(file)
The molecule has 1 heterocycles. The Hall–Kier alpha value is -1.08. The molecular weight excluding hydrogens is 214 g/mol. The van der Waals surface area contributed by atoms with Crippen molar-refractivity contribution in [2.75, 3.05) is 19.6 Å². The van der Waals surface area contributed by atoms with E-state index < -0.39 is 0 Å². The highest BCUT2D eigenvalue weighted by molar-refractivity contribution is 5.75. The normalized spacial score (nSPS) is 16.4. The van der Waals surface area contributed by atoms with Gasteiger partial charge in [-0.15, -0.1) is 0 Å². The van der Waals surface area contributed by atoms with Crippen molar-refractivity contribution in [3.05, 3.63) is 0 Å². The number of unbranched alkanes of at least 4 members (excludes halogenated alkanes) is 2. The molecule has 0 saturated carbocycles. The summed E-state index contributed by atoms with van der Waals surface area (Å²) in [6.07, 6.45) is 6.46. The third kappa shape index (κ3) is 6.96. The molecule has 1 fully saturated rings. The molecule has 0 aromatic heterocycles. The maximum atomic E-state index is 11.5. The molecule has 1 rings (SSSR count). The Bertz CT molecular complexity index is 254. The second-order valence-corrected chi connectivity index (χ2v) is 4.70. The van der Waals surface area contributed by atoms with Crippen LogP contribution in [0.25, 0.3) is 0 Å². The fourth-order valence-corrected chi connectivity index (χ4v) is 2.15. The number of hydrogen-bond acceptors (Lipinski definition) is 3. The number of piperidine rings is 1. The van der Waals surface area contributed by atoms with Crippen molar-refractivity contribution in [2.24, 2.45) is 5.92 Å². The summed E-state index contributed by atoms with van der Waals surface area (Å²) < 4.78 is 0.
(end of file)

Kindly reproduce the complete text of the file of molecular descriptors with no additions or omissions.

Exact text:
The molecule has 1 heterocycles. The Hall–Kier alpha value is -1.08. The molecular weight excluding hydrogens is 214 g/mol. The van der Waals surface area contributed by atoms with Crippen molar-refractivity contribution in [2.75, 3.05) is 19.6 Å². The van der Waals surface area contributed by atoms with E-state index < -0.39 is 0 Å². The highest BCUT2D eigenvalue weighted by molar-refractivity contribution is 5.75. The normalized spacial score (nSPS) is 16.4. The van der Waals surface area contributed by atoms with Gasteiger partial charge in [-0.15, -0.1) is 0 Å². The van der Waals surface area contributed by atoms with Crippen molar-refractivity contribution in [3.05, 3.63) is 0 Å². The number of unbranched alkanes of at least 4 members (excludes halogenated alkanes) is 2. The molecule has 0 saturated carbocycles. The summed E-state index contributed by atoms with van der Waals surface area (Å²) in [6.07, 6.45) is 6.46. The third kappa shape index (κ3) is 6.96. The molecule has 1 fully saturated rings. The molecule has 0 aromatic heterocycles. The maximum atomic E-state index is 11.5. The molecule has 1 rings (SSSR count). The Bertz CT molecular complexity index is 254. The second-order valence-corrected chi connectivity index (χ2v) is 4.70. The van der Waals surface area contributed by atoms with Crippen LogP contribution in [0.25, 0.3) is 0 Å². The fourth-order valence-corrected chi connectivity index (χ4v) is 2.15. The number of hydrogen-bond acceptors (Lipinski definition) is 3. The number of piperidine rings is 1. The van der Waals surface area contributed by atoms with Crippen molar-refractivity contribution in [2.24, 2.45) is 5.92 Å². The summed E-state index contributed by atoms with van der Waals surface area (Å²) < 4.78 is 0.